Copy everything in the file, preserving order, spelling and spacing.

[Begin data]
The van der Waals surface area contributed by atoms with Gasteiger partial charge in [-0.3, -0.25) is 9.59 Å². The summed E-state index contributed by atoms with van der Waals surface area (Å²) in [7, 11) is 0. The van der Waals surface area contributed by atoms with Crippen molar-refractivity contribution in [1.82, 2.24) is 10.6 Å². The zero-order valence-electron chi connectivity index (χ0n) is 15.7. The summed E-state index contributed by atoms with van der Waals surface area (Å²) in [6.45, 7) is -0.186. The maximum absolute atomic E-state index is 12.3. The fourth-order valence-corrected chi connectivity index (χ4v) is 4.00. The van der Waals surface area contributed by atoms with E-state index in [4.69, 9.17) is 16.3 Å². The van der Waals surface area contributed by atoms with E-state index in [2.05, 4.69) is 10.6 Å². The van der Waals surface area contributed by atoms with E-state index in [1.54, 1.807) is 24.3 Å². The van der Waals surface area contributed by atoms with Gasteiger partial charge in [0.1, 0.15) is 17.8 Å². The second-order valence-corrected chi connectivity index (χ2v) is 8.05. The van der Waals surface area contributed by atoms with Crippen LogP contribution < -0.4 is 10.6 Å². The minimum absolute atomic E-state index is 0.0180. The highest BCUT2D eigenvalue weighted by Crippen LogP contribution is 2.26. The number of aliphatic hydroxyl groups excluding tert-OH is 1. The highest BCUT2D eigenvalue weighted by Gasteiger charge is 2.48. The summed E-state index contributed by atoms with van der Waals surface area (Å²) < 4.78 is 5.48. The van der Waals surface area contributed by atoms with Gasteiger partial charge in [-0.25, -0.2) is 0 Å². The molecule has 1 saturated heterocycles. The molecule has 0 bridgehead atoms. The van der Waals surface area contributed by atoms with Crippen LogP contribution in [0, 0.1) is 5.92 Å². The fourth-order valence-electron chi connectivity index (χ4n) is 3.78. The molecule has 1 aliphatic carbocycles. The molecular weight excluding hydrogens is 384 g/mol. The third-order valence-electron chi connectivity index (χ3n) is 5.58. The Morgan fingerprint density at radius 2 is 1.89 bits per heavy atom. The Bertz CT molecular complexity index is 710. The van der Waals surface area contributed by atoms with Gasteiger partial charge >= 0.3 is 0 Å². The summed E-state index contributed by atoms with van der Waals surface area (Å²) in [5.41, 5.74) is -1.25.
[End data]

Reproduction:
The van der Waals surface area contributed by atoms with Gasteiger partial charge in [-0.3, -0.25) is 9.59 Å². The summed E-state index contributed by atoms with van der Waals surface area (Å²) in [7, 11) is 0. The van der Waals surface area contributed by atoms with Crippen molar-refractivity contribution in [1.82, 2.24) is 10.6 Å². The zero-order valence-electron chi connectivity index (χ0n) is 15.7. The summed E-state index contributed by atoms with van der Waals surface area (Å²) in [6.45, 7) is -0.186. The maximum absolute atomic E-state index is 12.3. The fourth-order valence-corrected chi connectivity index (χ4v) is 4.00. The van der Waals surface area contributed by atoms with E-state index in [4.69, 9.17) is 16.3 Å². The van der Waals surface area contributed by atoms with E-state index in [2.05, 4.69) is 10.6 Å². The van der Waals surface area contributed by atoms with E-state index in [1.54, 1.807) is 24.3 Å². The van der Waals surface area contributed by atoms with Gasteiger partial charge in [0.1, 0.15) is 17.8 Å². The second-order valence-corrected chi connectivity index (χ2v) is 8.05. The van der Waals surface area contributed by atoms with Crippen LogP contribution < -0.4 is 10.6 Å². The minimum absolute atomic E-state index is 0.0180. The highest BCUT2D eigenvalue weighted by Crippen LogP contribution is 2.26. The number of aliphatic hydroxyl groups excluding tert-OH is 1. The highest BCUT2D eigenvalue weighted by Gasteiger charge is 2.48. The summed E-state index contributed by atoms with van der Waals surface area (Å²) < 4.78 is 5.48. The van der Waals surface area contributed by atoms with Gasteiger partial charge in [-0.25, -0.2) is 0 Å². The molecule has 1 saturated heterocycles. The molecule has 0 bridgehead atoms. The van der Waals surface area contributed by atoms with Crippen LogP contribution in [0, 0.1) is 5.92 Å². The fourth-order valence-electron chi connectivity index (χ4n) is 3.78. The molecule has 1 aliphatic carbocycles. The molecular weight excluding hydrogens is 384 g/mol. The third-order valence-electron chi connectivity index (χ3n) is 5.58. The Morgan fingerprint density at radius 2 is 1.89 bits per heavy atom. The Bertz CT molecular complexity index is 710. The van der Waals surface area contributed by atoms with Gasteiger partial charge >= 0.3 is 0 Å². The summed E-state index contributed by atoms with van der Waals surface area (Å²) in [5.41, 5.74) is -1.25.